This paper describes an experimental new link layer protocol for amateur packet radio use. It extends my earlier MACA scheme for dealing with hidden terminals by incorporating a powerful forward error correction (FEC) scheme: convolutiona coding with sequential decoding. The resulting hybrid protocol combines the best of the FEC and retransmission (ARQ) techniques. It should perform very well in the presence of hidden terminals, noise and interference, particularly pulsed radar QRM like that often found on the 70 cm amateur band.
AX.25  is now 12 years old. Although it has become the universal standard link level protocol for amateur packet radio, it is widely recognized as being far from optimal. The experience of the past decade plus significant advances in the computer technology now available to the radio amateur suggest that we look atmuch more sophisticated alternatives. These techniques have existed for many years1, but only now have powerful modern PCs brought them within easy reach of the average radio amateur. This paper gives a brief overview of forward error correction techniques and then describes the author's work in progress to develop a new general purpose link level protocol suitable for amateur packet radio use at speeds up to about 100 kb/sec. This protocol combines the features of my earlier MACA (Multiple Access with Collision Avoidance) access scheme  with forward error correction (convolutional encoding with sequential decoding performed in software) in what the literature calls a Hybrid Type IIARQ/FEC protocol. [15,19] This protocol should perform well over channels with error rates up to 10%, far beyond the capabilities of AX.25. It was originally motivated by, and should be especially well suited for, channels with radar interference. With the right modem, it should also perform very well over analog satellite transponders like those on AO-13.
1 Many of the fundamental references cited in this paper date from the 1970s or even earlier.
2. Computer technology - 1994 vs 1982
In the late 1970s and early 1980s, the best computer that most radio amateurs could hope to own included a 4 or 6 MHz Z-80 running CP/M, 240 KB 8" floppy drives, 64 KB RAM, and either a "dumb terminal" or small memory mapped video display. The introduction of the IBM PC in the early 1980s upped these capabilities considerably, particularly in address space, but these machines were quite expensive when first introduced. Since the original PC was introduced, there have been several more generations of Intel microprocessors: the 80286, first used in the PC/AT; the i386; i486; and now the Pentium. The faster 486 CPUs are nearly 100 times faster than the 8088 used in the original IBM PC. Other measures of personal computer system performance have increased even more dramatically. It is not at all uncommon to find amateur systems with 16 megabytes of RAM (256 times the 64 KB maximum with CP/M) and hundreds of megabytes or even gigabytes of hard disk (thousands of times the capacity, and hundreds of times the speed, of the 8" floppies used with CP/M). These machines rival the high-end engineering workstations of just a few years ago.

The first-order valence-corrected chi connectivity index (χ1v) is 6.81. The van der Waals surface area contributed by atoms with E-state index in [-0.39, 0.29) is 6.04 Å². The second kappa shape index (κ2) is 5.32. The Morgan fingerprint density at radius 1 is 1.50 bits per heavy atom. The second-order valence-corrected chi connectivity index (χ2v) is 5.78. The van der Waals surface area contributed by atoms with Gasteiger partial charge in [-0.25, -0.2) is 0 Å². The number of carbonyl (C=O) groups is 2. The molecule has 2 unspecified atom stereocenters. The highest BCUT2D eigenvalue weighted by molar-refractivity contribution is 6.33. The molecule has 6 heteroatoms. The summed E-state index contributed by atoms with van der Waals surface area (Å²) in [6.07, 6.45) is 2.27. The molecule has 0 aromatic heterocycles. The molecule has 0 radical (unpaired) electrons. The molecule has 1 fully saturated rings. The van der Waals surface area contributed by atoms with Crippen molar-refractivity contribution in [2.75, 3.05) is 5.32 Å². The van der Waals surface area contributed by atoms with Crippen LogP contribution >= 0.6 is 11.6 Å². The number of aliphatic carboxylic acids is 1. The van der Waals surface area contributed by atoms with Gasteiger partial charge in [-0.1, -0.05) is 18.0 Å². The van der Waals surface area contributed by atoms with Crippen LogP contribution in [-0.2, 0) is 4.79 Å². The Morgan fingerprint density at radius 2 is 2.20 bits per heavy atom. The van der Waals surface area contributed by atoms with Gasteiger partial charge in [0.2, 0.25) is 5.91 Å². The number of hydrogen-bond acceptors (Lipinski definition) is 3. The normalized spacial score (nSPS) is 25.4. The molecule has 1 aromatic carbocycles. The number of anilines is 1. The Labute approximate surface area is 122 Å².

And best of all, these machines have plummeted in price even as their capabilities have grown. The 8088 has long been obsolete; the 286 more recently so. Mother boards with the 386 chip are now selling for less than a hundred dollars, a sure sign that they too will soon be obsolete.
3. What modern computers make possible
When AX.25 was developed, it was reasonable to emphasize simplicity over functionality and performance. DARPA had already experimented with much more sophisticated and powerful packet radio protocols, error correction and signal processing techniques, [18,21,22] but theirs was a government funded research program with (by amateur standards) very deep pockets. Amateurs needed a practical standard they could afford, even if it didn't work very well.2 But many of the sophisticated techniques used in the DARPA project are now within our easy reach. Thanks to their wide data paths and high speed caches, chips like the 386 and 486 are especially well suited to CPU-intensive operations such as forward error correction. Yet amateurs have been slow to exploit these capabilities by updating their protocols.